COVID outbreak ends thousands on German ship cruise to Lisbon


LISBON, Jan. 2 (Reuters) – The German operator of a cruise ship stranded in the port of Lisbon due to a coronavirus outbreak among its crew halted the trip on Sunday after some passengers tested positive, said announced the port authorities.

The AIDAnova, with 2,844 passengers and 1,353 crew on board docked in Lisbon on December 29 while en route to Madeira Island for the New Year celebrations, but was unable to continue the journey after 52 cases of COVID-19 were detected among the fully-vaccinated crew.

He had been cleared out of the port and headed for the Spanish island of Lanzarote on Sunday, but now 12 other people have tested positive, including four passengers, port captain Diogo Vieira Branco told TSF radio.

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“The company protocol was immediately implemented, people infected, asymptomatic or showing mild symptoms, immediately isolated on the ship (…) and the company decided to end the cruise and disembark the passengers “, did he declare.

The passengers would be flown home, he added, without specifying when.

Luggage of AIDAnova cruise passengers is seen in the port of Lisbon, as passengers leave the cruise during the day due to an outbreak of coronavirus disease (COVID-19) among its crew, in Lisbon, Portugal, January 3 2022. REUTERS / Pedro Nunes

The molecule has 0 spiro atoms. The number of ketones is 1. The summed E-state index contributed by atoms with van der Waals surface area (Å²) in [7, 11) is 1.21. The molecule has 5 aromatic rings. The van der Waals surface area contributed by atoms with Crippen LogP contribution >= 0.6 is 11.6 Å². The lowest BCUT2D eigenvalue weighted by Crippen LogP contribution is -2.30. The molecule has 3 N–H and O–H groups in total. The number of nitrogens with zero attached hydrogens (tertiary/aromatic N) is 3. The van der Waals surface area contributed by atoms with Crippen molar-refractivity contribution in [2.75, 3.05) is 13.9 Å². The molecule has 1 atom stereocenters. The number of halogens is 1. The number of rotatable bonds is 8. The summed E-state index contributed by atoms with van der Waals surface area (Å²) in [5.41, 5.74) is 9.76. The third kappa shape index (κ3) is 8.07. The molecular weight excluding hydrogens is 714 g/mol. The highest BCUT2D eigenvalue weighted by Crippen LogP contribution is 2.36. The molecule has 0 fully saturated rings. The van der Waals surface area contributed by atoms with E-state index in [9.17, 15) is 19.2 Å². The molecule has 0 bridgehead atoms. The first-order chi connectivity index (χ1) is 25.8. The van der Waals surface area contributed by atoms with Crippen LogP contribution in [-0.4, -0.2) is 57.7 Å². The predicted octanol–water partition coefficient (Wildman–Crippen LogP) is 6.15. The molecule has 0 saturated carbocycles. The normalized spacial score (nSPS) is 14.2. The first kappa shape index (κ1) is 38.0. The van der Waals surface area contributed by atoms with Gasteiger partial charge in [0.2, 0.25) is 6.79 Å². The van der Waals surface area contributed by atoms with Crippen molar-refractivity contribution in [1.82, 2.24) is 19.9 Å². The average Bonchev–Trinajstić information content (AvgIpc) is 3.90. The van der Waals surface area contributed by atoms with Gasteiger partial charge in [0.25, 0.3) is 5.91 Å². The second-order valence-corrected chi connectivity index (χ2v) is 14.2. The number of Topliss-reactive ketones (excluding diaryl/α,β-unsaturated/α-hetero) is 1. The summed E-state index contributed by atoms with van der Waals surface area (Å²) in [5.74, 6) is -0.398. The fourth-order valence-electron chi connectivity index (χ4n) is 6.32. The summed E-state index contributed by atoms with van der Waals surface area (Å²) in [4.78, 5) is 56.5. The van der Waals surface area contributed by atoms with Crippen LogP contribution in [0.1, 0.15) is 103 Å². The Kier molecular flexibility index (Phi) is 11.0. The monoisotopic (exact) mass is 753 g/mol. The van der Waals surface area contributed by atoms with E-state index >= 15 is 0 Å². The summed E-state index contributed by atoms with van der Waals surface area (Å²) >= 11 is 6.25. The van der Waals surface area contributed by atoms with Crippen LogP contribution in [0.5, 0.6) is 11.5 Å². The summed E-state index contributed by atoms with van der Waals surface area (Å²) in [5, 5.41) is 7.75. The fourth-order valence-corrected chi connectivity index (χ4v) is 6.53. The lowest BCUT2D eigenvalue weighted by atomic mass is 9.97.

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AIDA Cruises, which is a subsidiary of Carnival Corp, did not respond to a request for comment from Reuters.

Reuters footage showed passengers still enjoying the afternoon sun on the decks with their drinks, and local media said disembarkation would begin after 6 a.m. Monday.

The crew who had tested positive between Wednesday and Friday were transferred to hotels in Lisbon and were there in isolation.

The U.S. Centers for Disease Control and Prevention (CDC) on Thursday advised people to avoid traveling on cruise ships, regardless of their vaccination status. Read more

The move dealt another blow to the industry, which only returned to sea in June after a travel suspension for several months caused by the pandemic.

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Report by Andrei Khalip and Miguel Pereira; Editing by Alison Williams

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